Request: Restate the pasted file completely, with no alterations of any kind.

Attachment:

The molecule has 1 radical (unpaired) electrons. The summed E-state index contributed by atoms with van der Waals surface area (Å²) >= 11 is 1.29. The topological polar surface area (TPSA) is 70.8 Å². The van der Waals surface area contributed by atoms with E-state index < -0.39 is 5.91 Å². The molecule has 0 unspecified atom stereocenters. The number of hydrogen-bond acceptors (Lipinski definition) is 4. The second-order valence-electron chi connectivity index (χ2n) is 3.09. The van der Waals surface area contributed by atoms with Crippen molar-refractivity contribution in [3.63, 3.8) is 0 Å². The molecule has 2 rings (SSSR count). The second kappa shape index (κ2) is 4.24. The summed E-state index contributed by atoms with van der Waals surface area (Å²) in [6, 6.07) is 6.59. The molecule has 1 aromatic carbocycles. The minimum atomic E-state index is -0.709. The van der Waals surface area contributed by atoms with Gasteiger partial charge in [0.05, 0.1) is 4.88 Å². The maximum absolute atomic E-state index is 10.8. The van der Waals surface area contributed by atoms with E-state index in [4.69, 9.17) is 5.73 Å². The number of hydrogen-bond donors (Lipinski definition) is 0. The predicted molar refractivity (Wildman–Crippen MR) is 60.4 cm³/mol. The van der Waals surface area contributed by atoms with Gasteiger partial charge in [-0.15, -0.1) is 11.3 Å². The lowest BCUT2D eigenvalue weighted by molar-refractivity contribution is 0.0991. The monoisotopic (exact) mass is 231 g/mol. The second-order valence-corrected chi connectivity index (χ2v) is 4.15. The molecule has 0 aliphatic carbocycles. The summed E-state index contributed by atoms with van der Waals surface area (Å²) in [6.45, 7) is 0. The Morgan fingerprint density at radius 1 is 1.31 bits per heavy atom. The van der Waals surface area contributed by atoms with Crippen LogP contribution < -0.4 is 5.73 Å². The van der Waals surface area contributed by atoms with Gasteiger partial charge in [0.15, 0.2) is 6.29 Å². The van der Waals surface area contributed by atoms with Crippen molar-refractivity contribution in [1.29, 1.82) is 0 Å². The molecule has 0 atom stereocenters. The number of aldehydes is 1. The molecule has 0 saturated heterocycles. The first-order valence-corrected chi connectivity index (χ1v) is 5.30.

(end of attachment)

The molecule has 1 radical (unpaired) electrons. The summed E-state index contributed by atoms with van der Waals surface area (Å²) >= 11 is 1.29. The topological polar surface area (TPSA) is 70.8 Å². The van der Waals surface area contributed by atoms with E-state index < -0.39 is 5.91 Å². The molecule has 0 unspecified atom stereocenters. The number of hydrogen-bond acceptors (Lipinski definition) is 4. The second-order valence-electron chi connectivity index (χ2n) is 3.09. The van der Waals surface area contributed by atoms with Crippen molar-refractivity contribution in [3.63, 3.8) is 0 Å². The molecule has 2 rings (SSSR count). The second kappa shape index (κ2) is 4.24. The summed E-state index contributed by atoms with van der Waals surface area (Å²) in [6, 6.07) is 6.59. The molecule has 1 aromatic carbocycles. The minimum atomic E-state index is -0.709. The van der Waals surface area contributed by atoms with Gasteiger partial charge in [0.05, 0.1) is 4.88 Å². The maximum absolute atomic E-state index is 10.8. The van der Waals surface area contributed by atoms with E-state index in [4.69, 9.17) is 5.73 Å². The number of hydrogen-bond donors (Lipinski definition) is 0. The predicted molar refractivity (Wildman–Crippen MR) is 60.4 cm³/mol. The van der Waals surface area contributed by atoms with Gasteiger partial charge in [-0.15, -0.1) is 11.3 Å². The lowest BCUT2D eigenvalue weighted by molar-refractivity contribution is 0.0991. The monoisotopic (exact) mass is 231 g/mol. The second-order valence-corrected chi connectivity index (χ2v) is 4.15. The molecule has 0 aliphatic carbocycles. The summed E-state index contributed by atoms with van der Waals surface area (Å²) in [6.45, 7) is 0. The Morgan fingerprint density at radius 1 is 1.31 bits per heavy atom. The van der Waals surface area contributed by atoms with Crippen LogP contribution < -0.4 is 5.73 Å². The van der Waals surface area contributed by atoms with Gasteiger partial charge in [0.15, 0.2) is 6.29 Å². The van der Waals surface area contributed by atoms with Crippen molar-refractivity contribution in [1.29, 1.82) is 0 Å². The molecule has 0 atom stereocenters. The number of aldehydes is 1. The molecule has 0 saturated heterocycles. The first-order valence-corrected chi connectivity index (χ1v) is 5.30.